The current wildfires will further exacerbate an already critical affordable housing shortage impacting western states. Oregon, California, and Washington are short over 1.2 million affordable rental housing units, and have an average of 75% of extremely low income renter households dealing with severe cost burden. 

State resources and funding were already seriously strained by the COVID-19 pandemic, and are now completely depleted by weeks of fighting some of the most dangerous and widespread fires on record. With nowhere else to turn, western states are looking to the Senate to deliver critical housing relief. We strongly encourage you to consider including the following specific funding levels and programs as you work to negotiate an appropriate disaster supplemental response package in the near future.

  1. $15 billion for Community Development Block Grant – Disaster Recovery
    1. To ensure that funds reach victims quickly, HUD should use the same process by which CDBG – COVID Relief (CDBG-CV) funds were recently allocated and disbursed.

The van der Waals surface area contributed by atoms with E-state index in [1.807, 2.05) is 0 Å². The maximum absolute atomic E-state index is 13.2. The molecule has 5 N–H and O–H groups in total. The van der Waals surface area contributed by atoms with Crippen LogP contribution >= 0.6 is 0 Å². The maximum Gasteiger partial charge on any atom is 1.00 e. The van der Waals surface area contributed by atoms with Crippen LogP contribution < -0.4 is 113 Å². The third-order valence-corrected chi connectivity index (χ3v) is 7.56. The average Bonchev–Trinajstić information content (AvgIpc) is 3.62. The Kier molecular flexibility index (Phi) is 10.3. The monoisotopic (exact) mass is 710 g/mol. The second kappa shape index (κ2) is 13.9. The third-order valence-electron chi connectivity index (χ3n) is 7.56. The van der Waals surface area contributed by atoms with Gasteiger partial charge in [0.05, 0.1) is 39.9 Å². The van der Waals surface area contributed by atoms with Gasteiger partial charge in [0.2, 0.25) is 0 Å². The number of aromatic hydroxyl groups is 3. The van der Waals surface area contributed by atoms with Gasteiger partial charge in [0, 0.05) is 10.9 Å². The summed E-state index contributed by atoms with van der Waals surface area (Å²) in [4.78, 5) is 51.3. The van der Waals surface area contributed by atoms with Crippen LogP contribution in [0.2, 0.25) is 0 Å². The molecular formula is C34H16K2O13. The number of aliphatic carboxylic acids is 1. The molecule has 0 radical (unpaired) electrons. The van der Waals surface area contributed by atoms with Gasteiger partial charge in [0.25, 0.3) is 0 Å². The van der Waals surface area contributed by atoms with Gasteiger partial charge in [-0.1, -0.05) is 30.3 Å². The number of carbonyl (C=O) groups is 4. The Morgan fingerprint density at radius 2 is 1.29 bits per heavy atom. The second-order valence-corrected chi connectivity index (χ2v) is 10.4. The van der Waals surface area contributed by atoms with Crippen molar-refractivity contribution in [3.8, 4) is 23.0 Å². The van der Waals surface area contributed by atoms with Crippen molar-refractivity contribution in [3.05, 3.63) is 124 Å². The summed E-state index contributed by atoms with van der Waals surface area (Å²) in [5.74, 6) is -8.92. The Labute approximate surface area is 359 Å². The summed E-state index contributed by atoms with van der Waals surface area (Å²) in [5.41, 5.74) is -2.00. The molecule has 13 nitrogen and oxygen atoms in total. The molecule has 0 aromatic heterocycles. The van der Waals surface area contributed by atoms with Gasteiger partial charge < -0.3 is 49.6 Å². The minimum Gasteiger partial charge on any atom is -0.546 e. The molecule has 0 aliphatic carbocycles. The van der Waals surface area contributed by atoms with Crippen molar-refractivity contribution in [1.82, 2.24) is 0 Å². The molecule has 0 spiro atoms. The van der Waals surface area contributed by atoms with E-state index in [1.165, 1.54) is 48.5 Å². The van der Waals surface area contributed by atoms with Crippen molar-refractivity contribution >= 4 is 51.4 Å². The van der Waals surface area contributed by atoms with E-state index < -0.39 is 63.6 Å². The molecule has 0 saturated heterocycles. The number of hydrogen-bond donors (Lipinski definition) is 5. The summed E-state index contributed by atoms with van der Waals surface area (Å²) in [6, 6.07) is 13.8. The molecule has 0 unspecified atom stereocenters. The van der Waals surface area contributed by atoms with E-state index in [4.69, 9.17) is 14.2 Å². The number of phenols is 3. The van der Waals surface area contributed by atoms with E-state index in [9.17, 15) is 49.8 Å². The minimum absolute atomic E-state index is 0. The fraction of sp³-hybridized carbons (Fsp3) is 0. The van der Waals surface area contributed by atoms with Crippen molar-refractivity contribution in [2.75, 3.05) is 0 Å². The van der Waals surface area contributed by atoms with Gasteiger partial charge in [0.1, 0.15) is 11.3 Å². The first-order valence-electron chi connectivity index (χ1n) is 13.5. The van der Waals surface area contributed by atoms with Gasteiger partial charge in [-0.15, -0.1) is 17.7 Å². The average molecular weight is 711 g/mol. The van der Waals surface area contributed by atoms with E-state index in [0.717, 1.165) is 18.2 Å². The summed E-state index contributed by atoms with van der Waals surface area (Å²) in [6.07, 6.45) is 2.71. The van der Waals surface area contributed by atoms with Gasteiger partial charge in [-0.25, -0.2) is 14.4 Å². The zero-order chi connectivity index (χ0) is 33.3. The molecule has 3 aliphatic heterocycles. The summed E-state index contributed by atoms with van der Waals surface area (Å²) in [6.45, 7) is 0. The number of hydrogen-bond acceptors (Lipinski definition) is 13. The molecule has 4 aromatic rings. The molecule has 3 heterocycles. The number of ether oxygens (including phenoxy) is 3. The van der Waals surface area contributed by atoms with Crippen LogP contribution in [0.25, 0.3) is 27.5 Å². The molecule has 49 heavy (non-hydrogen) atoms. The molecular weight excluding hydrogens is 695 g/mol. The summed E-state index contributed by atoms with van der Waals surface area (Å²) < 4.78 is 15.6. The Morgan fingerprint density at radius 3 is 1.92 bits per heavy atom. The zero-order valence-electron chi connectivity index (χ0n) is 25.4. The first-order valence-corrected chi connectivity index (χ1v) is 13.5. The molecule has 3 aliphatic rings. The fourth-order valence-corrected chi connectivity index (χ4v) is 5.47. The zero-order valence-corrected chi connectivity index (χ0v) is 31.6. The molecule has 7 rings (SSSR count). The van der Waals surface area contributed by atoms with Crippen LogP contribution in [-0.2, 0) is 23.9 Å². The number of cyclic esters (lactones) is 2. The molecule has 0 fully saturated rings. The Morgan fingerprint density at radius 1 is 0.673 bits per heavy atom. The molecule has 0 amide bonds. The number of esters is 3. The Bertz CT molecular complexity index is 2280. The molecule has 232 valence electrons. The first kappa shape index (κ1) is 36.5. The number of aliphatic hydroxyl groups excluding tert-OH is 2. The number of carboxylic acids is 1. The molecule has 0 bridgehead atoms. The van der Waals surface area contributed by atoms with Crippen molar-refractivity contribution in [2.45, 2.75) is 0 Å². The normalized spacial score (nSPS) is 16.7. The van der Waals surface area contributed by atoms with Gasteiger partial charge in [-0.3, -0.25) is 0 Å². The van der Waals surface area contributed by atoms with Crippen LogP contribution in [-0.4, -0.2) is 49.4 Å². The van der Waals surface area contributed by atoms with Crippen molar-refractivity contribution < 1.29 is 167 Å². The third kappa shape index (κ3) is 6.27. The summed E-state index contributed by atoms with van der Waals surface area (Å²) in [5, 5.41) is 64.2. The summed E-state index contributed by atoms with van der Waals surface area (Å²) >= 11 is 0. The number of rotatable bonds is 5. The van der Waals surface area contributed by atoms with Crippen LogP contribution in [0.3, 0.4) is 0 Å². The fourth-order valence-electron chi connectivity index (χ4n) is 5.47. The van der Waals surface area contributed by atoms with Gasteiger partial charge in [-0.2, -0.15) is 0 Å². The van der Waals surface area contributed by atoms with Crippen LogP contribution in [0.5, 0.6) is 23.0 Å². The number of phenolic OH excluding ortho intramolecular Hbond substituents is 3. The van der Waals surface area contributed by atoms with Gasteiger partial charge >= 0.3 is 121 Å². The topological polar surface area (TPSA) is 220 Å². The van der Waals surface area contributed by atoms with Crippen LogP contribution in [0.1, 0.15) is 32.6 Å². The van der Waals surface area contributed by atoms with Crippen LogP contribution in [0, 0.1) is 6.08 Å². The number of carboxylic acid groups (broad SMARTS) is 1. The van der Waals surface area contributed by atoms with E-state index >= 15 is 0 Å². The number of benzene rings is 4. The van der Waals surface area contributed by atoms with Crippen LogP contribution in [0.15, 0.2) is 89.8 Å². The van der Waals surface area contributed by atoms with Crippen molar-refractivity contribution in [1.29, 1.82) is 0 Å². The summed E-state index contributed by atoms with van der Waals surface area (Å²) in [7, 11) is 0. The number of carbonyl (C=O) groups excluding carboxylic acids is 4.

2. CDBG grantees should be allowed to immediately use CDBG-CV funds to assist people significantly impacted by fire.
    3. Current CDBG grantees should be allowed to pledge CDBG and CDBG-DR estimated allocations as collateral for funding through HUD’s Section 108 Loan Guarantee Program, and borrow up to 10 times their estimated annual allocation.
    4. CDBG-DR funds should be able to pay of land acquisition loans executed as a direct result of fire recovery efforts.
  1. $3 billion for the National Housing Trust Fund
    1. $3 billion for wildfire impacted states will help incentive and prioritize affordable housing rebuilding, including private owners of manufactured housing parks who might otherwise sell to an investor to build luxury housing. 
  1. $2 billion Emergency Community Development Financial Institution (CDFI) Funding
    1. CDFI funding can quickly ramp up lending capacity in fire impacted states through the preexisting CDFI lending network.
  1. $1 billion for USDA Rural Development and Rural Housing Service
    1. Funds should be directed towards repairing and rebuilding housing, community facilities, and infrastructure projects.
    2. Expand USDA’s Section 502 Manufactured Housing Loan Pilot program to any fire impacted state, and modify lending rules to cover new manufactured homes on land owned by nonprofits and housing authorities.

We thank you for your consideration, and look forward to working with you on this matter of importance to our states.

Sincerely,